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An exhibition of artwork by incarcerated men

Prison Art Exhibition

An exhibition of artwork by incarcerated men at Avenal State Prison was on display at Fresno State’s Graduate Art Studios at the M Street Arts Complex in downtown Fresno from April 5-22, 2018.

The exhibition, “Insider Art: Exploring the Arts within Prison Environments,” showcased over 100 works including paintings, drawings, sculpture and small pieces of craft. All of the work was created by incarcerated individuals who are a part of the art programs at the male-only state prison just outside the town of Avenal.

Over the previous two years, Criminology Department chair, Dr. Emma Hughes, had established a relationship with the prison to give criminology students the opportunity to see how the California Department of Corrections and Rehabilitation operates.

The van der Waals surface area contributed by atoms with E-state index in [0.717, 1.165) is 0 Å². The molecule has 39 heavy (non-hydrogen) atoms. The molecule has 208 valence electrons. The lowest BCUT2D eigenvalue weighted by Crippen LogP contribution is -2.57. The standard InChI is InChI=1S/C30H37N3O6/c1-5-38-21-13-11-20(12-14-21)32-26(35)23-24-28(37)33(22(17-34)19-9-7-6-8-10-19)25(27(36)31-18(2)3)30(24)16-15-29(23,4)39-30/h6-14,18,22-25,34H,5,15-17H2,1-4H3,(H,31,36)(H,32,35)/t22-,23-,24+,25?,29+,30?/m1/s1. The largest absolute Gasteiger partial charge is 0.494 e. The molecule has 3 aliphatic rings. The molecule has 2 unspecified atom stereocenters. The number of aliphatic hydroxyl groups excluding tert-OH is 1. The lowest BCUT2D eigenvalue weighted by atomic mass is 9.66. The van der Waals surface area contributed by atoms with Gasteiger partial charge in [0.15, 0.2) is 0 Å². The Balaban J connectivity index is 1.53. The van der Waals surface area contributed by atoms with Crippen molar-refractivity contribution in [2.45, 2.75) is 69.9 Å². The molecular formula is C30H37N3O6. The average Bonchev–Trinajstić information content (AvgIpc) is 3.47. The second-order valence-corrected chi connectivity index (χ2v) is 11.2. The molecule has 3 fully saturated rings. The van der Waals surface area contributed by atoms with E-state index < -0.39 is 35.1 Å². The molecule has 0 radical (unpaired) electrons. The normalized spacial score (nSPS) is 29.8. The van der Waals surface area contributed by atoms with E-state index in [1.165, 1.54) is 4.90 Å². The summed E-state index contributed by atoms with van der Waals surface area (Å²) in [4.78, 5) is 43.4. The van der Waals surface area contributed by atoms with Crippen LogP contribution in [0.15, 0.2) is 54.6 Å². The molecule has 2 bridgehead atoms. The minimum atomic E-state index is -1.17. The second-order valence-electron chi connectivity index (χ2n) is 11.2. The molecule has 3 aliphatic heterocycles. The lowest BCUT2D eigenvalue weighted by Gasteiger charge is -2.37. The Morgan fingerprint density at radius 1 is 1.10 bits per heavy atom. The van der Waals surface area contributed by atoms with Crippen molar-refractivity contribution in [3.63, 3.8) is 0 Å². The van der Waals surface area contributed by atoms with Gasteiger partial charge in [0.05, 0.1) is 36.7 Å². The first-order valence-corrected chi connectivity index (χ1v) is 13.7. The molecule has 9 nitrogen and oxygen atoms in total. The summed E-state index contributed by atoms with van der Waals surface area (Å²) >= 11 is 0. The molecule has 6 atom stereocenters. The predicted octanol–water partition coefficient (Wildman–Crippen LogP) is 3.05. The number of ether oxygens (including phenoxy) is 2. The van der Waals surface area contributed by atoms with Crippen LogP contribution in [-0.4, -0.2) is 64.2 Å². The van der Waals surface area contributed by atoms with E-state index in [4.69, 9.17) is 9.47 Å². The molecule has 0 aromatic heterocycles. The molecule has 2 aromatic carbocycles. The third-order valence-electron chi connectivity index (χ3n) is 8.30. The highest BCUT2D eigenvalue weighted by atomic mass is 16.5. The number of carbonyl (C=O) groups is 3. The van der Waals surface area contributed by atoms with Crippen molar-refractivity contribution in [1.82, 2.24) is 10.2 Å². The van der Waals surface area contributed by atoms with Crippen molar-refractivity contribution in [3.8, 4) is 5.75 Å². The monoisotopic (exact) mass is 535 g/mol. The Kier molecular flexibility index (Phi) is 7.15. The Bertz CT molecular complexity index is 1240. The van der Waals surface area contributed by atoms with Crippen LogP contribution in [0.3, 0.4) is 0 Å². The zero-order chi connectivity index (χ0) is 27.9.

Hughes was impressed by the murals around the prison created by incarcerated men, and she learned about the arts program.

“It seemed a shame that so much beautiful work and, really painstaking work, was being produced in this environment but that only a few people were getting to see it,” Hughes said. “And it just seemed really beneficial for people in the community to be able to see it and also for the men who had produced this work to have a wider audience for what they were accomplishing.”

Hughes partnered at Fresno State with the College of Social Sciences, the College of Arts and Humanities, the Center for Creativity and the Arts, the Department of Art and Design and Project Rebound to display the artwork at the Graduate Art Studios downtown.

The exhibition drew hundreds of people and was part of the Center for Creativity and the Arts’ theme for the year: “Voice and Silence: Expressions of the Human Spirit and Community.” It also featured taped performances by men who participate in the prison’s music program and the Actors’ Gang theater program.

Attendees had the opportunity to hear and see performances on monitors displayed in the gallery in which men talked about the impact the arts have had in their lives.

Photographs taken by Neil Chowdhury, photography assistant professor in the Department of Art and Design, gave insight into the arts inside the prison.